Cardinals mourn passing of Hancock
Pitcher killed in automobile accident early Sunday morning
ST. LOUIS -- A team that still remembers its last loss all too well suffered another one early on Sunday morning. The Cardinals lost a friend and teammate when pitcher Josh Hancock, 29, was killed in a car accident on Interstate 64 in St. Louis.
Hancock's 2007 Ford Explorer hit a tow truck at approximately 12:35 a.m. CT and the pitcher died at the scene, possibly at the moment of impact. It's the second time in a five-year span that the Cardinals have lost an active player. Darryl Kile passed away on June 22, 2002.
The driver of the tow truck was unharmed in the wreck. The truck was parked in the left lane of the interstate, tending to a previous wreck.
According to St. Louis Police Chief Joseph Mokwa, the truck had rotating yellow lights and flashing red lights displayed. It was in an active traffic lane. Mokwa explained that despite the lights, it appears that Hancock simply did not see the tow truck until it was too late for him to avoid a collision.
Formal arrangements have not been announced for a memorial service. However, it is expected to take place on Thursday in Tupelo, Miss., where Hancock's family makes its home. The Cardinals have an off-day on Thursday and the team expects to attend.
Sunday night's Cardinals-Cubs game, scheduled for 7:05 p.m. CT, was postponed. The Cardinals head to Milwaukee on Sunday for a three-game series against the Brewers that starts Monday.
Cardinals principal owner Bill DeWitt Jr., general manager Walt Jocketty, manager Tony La Russa and Mokwa addressed the media at Busch Stadium on Sunday afternoon.
"The pain our organization feels today is unspeakable," said DeWitt. "Josh was a great competitor with a strong will to win. His fellow Cardinals will tell you that Josh was a consummate teammate with a terrific spirit that served him well on the mound and in the clubhouse."
Hancock joined the Cardinals in February 2006. He quickly became a valuable member of the St. Louis bullpen, pitching 77 innings in his first season with the Cardinals. He performed a variety of roles for the Cardinals, from occasional short relief to sometimes less desirable jobs like long relief in games that threatened to get out of hand.
"The respect that we all had for his ability to take the significant or the save-our-staff type of role was a real measure of him personally and professionally," said La Russa. "He was a lot of fun and a terrific teammate. So trust me when I tell you this is brutal to go through."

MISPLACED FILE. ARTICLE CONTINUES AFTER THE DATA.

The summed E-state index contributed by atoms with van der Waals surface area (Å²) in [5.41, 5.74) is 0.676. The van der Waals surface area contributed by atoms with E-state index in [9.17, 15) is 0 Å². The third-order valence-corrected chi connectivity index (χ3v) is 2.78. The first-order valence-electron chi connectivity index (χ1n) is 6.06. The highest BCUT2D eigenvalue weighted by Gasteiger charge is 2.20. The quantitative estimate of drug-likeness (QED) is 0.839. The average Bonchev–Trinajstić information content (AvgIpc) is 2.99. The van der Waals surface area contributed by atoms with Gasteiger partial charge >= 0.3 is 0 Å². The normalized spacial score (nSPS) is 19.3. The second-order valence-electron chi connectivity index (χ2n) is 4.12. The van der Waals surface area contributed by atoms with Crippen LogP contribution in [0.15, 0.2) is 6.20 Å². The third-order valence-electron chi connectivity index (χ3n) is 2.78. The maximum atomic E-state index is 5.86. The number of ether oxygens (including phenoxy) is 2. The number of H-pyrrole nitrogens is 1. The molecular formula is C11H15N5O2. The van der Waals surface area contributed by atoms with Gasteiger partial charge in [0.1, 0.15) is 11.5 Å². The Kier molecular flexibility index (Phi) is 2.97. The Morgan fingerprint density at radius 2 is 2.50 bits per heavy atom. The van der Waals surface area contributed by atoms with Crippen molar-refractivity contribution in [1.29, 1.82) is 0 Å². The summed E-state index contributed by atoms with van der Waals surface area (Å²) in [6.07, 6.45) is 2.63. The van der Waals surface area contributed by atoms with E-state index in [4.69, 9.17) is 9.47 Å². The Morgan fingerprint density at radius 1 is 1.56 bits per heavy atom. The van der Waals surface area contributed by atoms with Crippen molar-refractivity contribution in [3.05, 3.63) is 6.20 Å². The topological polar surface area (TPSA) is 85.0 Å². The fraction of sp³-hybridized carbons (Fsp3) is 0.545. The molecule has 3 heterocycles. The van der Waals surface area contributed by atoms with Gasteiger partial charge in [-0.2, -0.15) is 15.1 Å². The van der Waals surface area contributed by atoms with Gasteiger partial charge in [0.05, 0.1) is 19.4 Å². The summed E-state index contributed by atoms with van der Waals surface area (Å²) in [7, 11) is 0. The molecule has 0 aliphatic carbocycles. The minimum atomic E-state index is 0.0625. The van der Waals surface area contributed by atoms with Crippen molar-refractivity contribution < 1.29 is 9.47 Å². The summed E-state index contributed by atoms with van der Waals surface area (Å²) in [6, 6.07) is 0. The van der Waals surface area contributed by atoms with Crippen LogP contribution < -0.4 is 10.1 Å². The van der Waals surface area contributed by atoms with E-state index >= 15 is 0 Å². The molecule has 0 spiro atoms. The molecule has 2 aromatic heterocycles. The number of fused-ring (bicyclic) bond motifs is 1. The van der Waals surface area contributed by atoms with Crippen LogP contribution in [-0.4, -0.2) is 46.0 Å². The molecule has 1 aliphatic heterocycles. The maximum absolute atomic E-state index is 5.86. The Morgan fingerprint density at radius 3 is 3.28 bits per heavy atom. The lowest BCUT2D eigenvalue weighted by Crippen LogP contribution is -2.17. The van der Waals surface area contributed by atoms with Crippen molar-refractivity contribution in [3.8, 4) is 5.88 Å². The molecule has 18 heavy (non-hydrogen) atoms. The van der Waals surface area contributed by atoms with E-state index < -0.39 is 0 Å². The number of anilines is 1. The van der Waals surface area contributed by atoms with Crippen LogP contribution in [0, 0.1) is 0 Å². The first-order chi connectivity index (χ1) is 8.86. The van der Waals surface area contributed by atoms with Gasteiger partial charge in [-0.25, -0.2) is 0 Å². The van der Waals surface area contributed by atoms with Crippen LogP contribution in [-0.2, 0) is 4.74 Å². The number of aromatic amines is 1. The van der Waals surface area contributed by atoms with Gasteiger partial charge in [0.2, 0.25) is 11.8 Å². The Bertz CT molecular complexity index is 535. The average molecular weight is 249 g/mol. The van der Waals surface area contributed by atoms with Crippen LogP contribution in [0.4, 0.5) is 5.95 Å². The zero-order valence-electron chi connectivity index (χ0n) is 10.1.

Hancock appeared in eight games for the Cardinals in 2007, posting a 3.55 ERA, and pitched three innings in Saturday afternoon's game against the Cubs. He was well-liked as a fun-loving, easy-going person.
"Josh had a lot of friends in that clubhouse," Jocketty said. "You talk about it being a family, and it is a family. And it's very difficult."
Team members assembled in the clubhouse prior to the news conference to share thoughts and memories of their late teammate.
"One of the things that's really painful here is that Josh, in this town, his family was his teammates," La Russa said. "We know a little bit about his brother and sister, and mother and dad. But here's a guy that really enjoyed and was a very strong part of the family here at the ballpark and away from the ballpark. So that's a big miss, a big hole that's going to be there."
Drafted in 1998 by the Red Sox, Hancock made his way through the Boston system and made his Major League debut as a member of the Red Sox in 2002. He was traded to Philadelphia before the 2003 season, spending '03 and part of '04 with the Phillies.
Another trade sent him to Cincinnati, where he pitched through 2005. The Reds let him go early in Spring Training of '06, and the Cardinals quickly snapped him up.
Hancock was born in Cleveland, Miss., and attended high school in Birmingham, Ala., before attending Auburn University.
Less than five years ago, Kile passed away in his hotel room in Chicago. That day's game was postponed, and the club's first game back was the next evening, a Sunday-night game vs. the Cubs in which Kile had been scheduled to pitch.
Just three days ago, Hancock had given his teammates a scare when he was late arriving for a day game. He overslept, and his cellular phone wasn't working, so teammates grew very worried until they were able to reach him shortly before game time. The incident brought up memories of Kile.
"That's why it's so different here, because of what happened," Jason Isringhausen said on Thursday. "Everybody worries. That's got more to do with it than oversleeping. [Stuff] like that happens all the time."
Isringhausen is one of three players on the Cardinals who were members of the team in 2002 when Kile passed away. Jim Edmonds and Albert Pujols are others. But nearly the entire coaching staff, as well as much of the front office, remains from that season.
Mokwa said that police are attempting to establish the details of both the accident and the last several hours of Hancock's life. He said it appears likely that Hancock was not driving at an excessive speed, and that no alcoholic beverage containers were found in the vehicle.
"We are in the process of investigating," Mokwa said. "The accident reconstruction people will have more information about the speeds and things of that nature tomorrow. We are in the process of re-creating Josh Hancock's last several hours, and that's not complete at this time. But we will certainly get that accomplished."
The Cardinals will wear a patch with Hancock's No. 32 on their uniform sleeves for the remainder of the season. Additionally, a memorial of some sort will be displayed in the home bullpen at Busch Stadium. Flags at Busch, including the 2006 championship banner, flew at half staff on Sunday afternoon.
Matthew Leach is a reporter for MLB.com. This story was not subject to the approval of Major League Baseball or its clubs.